Child refugees are often shocked at the poor behaviour and "endemic" violence in British schools, new research has found.
They struggle to pass GCSEs at their first attempt, according to a study published by the charity Refugee Support. The Government should review qualifications from the point of view of refugees to better recognise their skills, it said.
Work carried out for the group by the Institute of Public Policy Research, the left-of-centre think tank, also called for free English lessons for adults to help them integrate into life in the UK.
The report is based on interviews with 30 refugees who arrived between 1956 and 2006. Those who arrived as children enjoyed less educational success than adult migrants, researchers found. "Interrupted prior education, coupled with a lack of English and curricular support in the UK, residential mobility and delays in accessing school places contributed to the underachievement of child refugees," they said.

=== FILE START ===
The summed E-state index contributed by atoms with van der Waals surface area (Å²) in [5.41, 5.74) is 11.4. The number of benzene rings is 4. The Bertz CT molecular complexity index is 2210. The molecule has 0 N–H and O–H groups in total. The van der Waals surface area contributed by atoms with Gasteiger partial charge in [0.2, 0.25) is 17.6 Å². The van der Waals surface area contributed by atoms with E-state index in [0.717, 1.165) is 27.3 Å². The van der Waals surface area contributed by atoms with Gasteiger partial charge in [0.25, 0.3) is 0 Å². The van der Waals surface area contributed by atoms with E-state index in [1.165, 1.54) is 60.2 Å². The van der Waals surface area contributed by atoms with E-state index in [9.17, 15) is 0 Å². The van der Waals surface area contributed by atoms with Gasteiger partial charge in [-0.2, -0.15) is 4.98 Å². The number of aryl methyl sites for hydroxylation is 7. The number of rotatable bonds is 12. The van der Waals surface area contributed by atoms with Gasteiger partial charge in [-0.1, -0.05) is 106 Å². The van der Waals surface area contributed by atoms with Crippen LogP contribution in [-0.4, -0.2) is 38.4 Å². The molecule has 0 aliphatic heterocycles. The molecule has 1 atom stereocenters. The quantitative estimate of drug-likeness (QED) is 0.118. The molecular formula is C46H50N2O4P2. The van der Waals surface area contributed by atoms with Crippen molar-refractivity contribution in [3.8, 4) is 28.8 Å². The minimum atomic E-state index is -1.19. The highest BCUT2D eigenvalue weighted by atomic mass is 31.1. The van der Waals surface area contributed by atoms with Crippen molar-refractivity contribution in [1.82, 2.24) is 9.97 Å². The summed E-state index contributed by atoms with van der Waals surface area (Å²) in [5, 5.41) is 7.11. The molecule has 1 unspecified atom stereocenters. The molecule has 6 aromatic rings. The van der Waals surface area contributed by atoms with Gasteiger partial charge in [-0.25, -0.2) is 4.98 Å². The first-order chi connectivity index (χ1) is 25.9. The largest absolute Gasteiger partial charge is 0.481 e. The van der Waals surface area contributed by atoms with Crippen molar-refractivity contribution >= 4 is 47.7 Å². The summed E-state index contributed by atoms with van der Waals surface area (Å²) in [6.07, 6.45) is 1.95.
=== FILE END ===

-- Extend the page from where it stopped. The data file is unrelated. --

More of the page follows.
Eleven of the 30 interviewees arrived as children from countries including Somalia and Afghanistan where conflict had led to schools being closed. Five of the children were unaccompanied by a parent.
"Recent arrivals were shocked by the poor behaviour and endemic violence in British schools," researchers found. "They received little support in learning English." Some were subjected to bullying.
"Many refugees also experienced long delays before they could find a school that would accept them," the report said. This included a four-month wait for an Eritrean child, despite guidelines giving him the right to education.
The Government was urged to review the system so that the existing qualifications and experience of refugees could be recognised here.